Rustmeister noted in comments Modern 30.06 loads are hotter than what the Garand was designed for and can damage your baby. Which is something to consider.
Remember a while back I wrote on pressure, and when it comes in, and why military arms are generally designed specifically around a cartridge? That's very much in my mind, and I plan to be careful about it. Generally, jacketed bullets from 150 to 170 grains weight can be safely used when loaded to pressures that will both give accuracy and cycle the action properly; heavier bullets, no. Lighter jacketed often no, because the powder type and charge that works best for them often does not play well with the operating system of the Garand.
Cast bullets as heavy as 200 grains, sometimes with a slower-burning powder than IMR4895, have been used successfully in the Garand due to the fact that a cast or cast and gas-checked bullet has a lot less friction in the bore than a jacketed bullet with that hard copper-alloy coat; but you do have to watch pressures to make sure you stay in the range.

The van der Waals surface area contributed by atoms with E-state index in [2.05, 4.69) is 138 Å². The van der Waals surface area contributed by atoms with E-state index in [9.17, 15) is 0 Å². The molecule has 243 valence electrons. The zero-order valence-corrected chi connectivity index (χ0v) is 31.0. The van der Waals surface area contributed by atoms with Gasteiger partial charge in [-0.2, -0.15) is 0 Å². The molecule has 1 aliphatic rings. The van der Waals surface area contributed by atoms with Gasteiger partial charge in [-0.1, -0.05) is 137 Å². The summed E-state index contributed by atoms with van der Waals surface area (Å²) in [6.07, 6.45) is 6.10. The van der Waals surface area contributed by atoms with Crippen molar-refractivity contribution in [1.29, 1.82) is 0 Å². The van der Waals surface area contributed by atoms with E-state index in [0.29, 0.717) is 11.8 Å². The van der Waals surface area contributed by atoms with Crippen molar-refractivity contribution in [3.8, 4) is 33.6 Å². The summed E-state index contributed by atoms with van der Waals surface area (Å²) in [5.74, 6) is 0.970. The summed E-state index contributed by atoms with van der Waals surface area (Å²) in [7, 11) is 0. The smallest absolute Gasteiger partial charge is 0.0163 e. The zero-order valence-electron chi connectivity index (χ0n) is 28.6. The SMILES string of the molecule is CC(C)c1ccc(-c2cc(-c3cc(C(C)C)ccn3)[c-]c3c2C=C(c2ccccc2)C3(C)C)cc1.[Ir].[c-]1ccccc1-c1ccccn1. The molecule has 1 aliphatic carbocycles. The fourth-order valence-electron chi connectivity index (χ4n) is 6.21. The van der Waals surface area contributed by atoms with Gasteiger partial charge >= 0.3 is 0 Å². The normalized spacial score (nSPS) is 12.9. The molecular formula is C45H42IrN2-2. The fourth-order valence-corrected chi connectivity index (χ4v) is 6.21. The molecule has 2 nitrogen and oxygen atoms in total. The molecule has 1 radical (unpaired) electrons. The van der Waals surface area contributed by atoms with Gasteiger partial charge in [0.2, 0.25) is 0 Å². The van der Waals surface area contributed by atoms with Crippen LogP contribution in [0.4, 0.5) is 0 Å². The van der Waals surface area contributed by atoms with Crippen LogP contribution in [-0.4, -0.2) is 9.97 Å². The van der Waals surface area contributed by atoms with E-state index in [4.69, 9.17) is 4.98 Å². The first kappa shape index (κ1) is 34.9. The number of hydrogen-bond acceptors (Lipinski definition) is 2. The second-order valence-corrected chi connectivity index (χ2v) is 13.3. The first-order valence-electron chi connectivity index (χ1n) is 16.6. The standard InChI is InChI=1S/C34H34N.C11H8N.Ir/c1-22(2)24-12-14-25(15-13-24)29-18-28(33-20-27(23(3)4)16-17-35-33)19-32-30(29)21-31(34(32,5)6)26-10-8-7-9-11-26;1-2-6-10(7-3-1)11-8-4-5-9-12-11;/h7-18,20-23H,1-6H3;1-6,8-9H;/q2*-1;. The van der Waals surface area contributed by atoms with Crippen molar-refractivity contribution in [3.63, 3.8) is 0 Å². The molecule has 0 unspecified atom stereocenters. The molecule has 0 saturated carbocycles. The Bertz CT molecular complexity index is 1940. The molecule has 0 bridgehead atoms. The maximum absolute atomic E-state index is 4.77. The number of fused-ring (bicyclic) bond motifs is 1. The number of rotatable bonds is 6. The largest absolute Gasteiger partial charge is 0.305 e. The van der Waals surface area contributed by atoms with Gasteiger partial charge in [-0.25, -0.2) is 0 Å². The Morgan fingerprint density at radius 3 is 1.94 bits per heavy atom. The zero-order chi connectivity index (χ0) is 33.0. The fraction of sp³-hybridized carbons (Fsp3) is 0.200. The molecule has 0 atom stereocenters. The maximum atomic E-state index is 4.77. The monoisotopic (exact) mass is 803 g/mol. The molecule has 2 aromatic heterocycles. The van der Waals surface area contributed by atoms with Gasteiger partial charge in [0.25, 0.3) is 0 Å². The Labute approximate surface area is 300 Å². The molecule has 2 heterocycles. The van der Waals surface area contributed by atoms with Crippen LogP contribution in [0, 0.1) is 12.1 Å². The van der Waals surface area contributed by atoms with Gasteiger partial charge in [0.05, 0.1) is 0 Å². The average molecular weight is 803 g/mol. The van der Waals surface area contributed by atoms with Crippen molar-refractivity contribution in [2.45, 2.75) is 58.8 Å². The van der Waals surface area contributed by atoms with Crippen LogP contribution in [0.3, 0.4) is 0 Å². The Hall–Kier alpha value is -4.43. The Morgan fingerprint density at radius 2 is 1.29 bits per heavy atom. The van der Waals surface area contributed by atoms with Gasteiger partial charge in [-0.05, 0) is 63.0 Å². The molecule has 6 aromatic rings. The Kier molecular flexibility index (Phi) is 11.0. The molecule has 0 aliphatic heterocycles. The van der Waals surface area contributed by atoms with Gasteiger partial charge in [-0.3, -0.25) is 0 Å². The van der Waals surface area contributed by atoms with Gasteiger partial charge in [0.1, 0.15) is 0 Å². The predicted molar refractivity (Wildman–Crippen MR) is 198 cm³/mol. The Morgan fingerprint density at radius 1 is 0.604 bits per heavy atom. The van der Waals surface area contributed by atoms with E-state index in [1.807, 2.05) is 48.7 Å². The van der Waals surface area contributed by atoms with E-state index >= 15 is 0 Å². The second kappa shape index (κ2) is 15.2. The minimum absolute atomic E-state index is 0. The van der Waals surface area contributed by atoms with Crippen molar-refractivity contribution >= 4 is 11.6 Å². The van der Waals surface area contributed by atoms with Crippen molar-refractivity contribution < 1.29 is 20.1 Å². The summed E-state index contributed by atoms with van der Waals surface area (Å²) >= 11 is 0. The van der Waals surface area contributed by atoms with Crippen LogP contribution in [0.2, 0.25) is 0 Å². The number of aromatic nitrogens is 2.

I've been told the Federal American Eagle .30-06 with 150-grain FMJ bullet matches up to military M2 ball specs, but haven't checked that out for myself; I do know that one local range that regularly runs service rifle shoots sells that ammo for the matches with that as the reason.
Speaking of the Garand, after shooting it to check it out, when time allows I'll use some stuff to clean the old oil and grease(happily, doesn't look like much) out of the wood and refinish it carefully(so as not to damage the stock markings). Right now it's 30-something and damp outside, and I ain't gonna do it. I did a few years back in similar weather, because the rifle in question was really greasy and I just couldn't wait, but I about froze doing it. My hands get stiffer in the cold than they used to, so I'll wait for things to warm up a bit.